Michigan passes 'right-to-work' law

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The Associated Press

LANSING, Mich. -- As the chants of angry protesters filled the Capitol, Michigan lawmakers gave final approval Tuesday to right-to-work legislation, dealing a devastating defeat to organized labor in a state that has been one of its strongholds for generations.

The Republican-dominated House ignored Democrats' pleas to delay the passage and instead approved two bills that passed the Senate last week. One measure dealt with private-sector workers, the other with government employees.

Republican Gov. Rick Snyder signed them both within hours.

"This is about freedom, fairness and equality," House Speaker Jase Bolger said during floor debate. After the vote, he said, Michigan's future "has never been brighter, because workers are free."

The state where the United Auto Workers was founded and labor has long been a political titan joins 23 others with right-to-work laws, which ban requirements that nonunion employees pay unions for negotiating contracts and other services.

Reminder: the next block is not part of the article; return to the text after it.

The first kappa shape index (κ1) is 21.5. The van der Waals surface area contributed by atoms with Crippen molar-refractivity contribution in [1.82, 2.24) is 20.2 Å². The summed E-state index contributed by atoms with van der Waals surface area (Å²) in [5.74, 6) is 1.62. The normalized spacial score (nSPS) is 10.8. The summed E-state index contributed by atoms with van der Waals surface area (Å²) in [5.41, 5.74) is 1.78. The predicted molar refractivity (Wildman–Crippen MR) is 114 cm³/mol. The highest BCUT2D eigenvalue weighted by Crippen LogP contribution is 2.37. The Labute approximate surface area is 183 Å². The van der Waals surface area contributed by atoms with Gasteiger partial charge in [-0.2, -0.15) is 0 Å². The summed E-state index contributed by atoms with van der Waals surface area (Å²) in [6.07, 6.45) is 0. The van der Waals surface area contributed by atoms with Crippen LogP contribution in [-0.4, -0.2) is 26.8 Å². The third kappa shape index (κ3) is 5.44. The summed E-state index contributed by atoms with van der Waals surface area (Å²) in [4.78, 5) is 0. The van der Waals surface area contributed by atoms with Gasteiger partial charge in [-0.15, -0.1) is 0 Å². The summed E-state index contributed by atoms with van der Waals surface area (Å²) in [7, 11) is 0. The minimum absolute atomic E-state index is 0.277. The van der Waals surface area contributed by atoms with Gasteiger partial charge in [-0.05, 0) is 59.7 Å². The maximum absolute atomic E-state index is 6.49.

Supporters say the laws give workers more choice and support economic growth, but critics insist the real intent is to weaken organized labor by encouraging workers to "freeload" by withholding money unions need to bargain effectively.

Protesters in the gallery chanted "Shame on you!" as the measures were adopted.

Union backers clogged the hallways and grounds shouting "No justice, no peace," and Democrats warned that hard feelings over the legislation and Republicans' refusal to hold committee hearings or allow a statewide referendum would be long-lasting.

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Valerie Constance, a reading instructor for the Wayne County Community College District and member of the American Federation of Teachers, sat on the Capitol steps with a sign shaped like a tombstone. It read: "Here lies democracy."

Michigan has given the right-to-work movement its strongest foothold yet in the Rust Belt, where the 2010 election and tea party movement produced assertive Republican majorities that have dealt unions repeated setbacks.

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